WASHINGTON -- The White House said yesterday that it would not be surprised if the newly elected president of Iran turns out to have been a main participant in the holding of American hostages in Tehran a quarter-century ago, but said it was still trying to determine the facts.
Five former American hostages who saw the Iranian president-elect, Mahmoud Ahmadinejad, in photos or on television said they believe he was among the hostage-takers. One said he was interrogated by Ahmadinejad.
''I don't think it should be surprising to anyone if it turns out to be true," presidential spokesman Scott McClellan said. ''This is a regime run by an unelected few that only allowed its handpicked candidates to run in an election that was well short of free and fair."
Yesterday, The New York Times reported on its website that Ahmadinejad denied being one of the hostage-takers in an interview with a Times reporter.
''It is not true; it's only rumors," Ahmadinejad said.
The administration has acknowledged that it has followed Ahmadinejad's political career, so it was unclear why the United States could not say whether he had been a hostage-taker or whether the issue had been explored before. ''Given the nature of the regime and his own past, I don't think it should be surprising," McClellan said.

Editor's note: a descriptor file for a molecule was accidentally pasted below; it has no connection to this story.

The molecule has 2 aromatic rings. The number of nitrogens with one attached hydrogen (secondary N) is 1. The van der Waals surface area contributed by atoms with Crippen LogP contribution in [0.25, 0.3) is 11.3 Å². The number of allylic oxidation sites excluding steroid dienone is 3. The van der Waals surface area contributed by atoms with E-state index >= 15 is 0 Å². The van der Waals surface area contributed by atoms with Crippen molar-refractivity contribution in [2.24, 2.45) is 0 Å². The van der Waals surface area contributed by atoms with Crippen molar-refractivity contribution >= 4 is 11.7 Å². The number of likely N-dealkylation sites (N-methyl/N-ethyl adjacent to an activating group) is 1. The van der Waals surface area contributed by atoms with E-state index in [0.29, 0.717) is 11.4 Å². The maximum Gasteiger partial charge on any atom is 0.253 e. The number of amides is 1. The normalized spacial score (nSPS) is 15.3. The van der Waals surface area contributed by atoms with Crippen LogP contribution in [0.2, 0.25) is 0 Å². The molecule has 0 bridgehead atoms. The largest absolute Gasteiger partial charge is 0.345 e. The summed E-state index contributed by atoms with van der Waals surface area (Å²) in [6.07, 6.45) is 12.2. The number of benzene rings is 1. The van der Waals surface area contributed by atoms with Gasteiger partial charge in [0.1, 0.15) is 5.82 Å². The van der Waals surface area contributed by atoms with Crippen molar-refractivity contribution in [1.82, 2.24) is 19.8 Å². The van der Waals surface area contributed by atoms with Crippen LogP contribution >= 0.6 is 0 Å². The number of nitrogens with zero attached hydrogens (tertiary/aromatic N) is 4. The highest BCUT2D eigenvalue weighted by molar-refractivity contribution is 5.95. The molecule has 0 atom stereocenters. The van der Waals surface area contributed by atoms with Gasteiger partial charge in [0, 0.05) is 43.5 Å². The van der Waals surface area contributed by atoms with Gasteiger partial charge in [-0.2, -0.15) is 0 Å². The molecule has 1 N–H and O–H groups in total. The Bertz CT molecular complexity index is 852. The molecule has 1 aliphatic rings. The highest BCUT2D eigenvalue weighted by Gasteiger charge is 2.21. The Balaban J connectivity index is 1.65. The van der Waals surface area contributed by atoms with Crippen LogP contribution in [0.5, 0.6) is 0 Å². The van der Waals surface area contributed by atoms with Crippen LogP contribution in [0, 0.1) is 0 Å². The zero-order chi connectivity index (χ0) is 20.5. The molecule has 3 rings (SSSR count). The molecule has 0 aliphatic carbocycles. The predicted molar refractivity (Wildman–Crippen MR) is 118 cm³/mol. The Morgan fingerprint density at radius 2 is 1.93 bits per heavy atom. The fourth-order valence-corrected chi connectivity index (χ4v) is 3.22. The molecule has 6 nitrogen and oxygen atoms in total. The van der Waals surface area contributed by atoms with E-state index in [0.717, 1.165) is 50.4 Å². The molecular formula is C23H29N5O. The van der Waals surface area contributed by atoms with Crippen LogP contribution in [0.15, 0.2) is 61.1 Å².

If Ahmadinejad turns out to have been a participant, he would not be the first top Iranian official with a role in the 1979 crisis.
The current vice president of Iran and head of the Environment Department, Massoumeh Ebtekar, was the chief interpreter and spokeswoman for the radical students who took over the US Embassy and held 52 Americans hostage for 444 days.
Ebtekar gave almost nightly interviews during the standoff, denouncing the hostages as spies and accusing the United States of committing crimes.
Some of the former students have said that Ahmadinejad opposed the takeover and played no role in it, even though he was a member of the hard-line Islamic student group that seized the embassy.
Ebtekar, who is also one of Iran's six vice presidents, has been the highest-ranking woman in the moderate-leaning government of President Mohammad Khatami. She acknowledged her part in the embassy takeover in remarks to reporters in 1998.
A report in The New York Times that year had detailed her involvement, which was not listed in Ebtekar's biography.
She was an 18-year-old freshman at Polytechnic University in Tehran when she became the public voice of the student takeover. She spoke English better than others in the student group because she had lived in suburban Philadelphia as a child and had attended American schools.
In the turbulent early days of Iran's Islamic Revolution, Ahmadinejad was more concerned with putting down leftists and communists at universities than striking at Americans, former students said. During the long standoff, he was writing and speaking against leftist students, they said.
National security adviser Stephen Hadley said Thursday that the United States has followed his career. ''Obviously, one of the things you do when you get a report like this is look back and see what you have in the files, and that's the process that's going on now," he said.
Hadley said the White House was looking into the photographs and had not reached any conclusions.
Hadley emphasized that the United States would have to deal with Ahmadinejad, even if the administration did not approve of the way he was elected.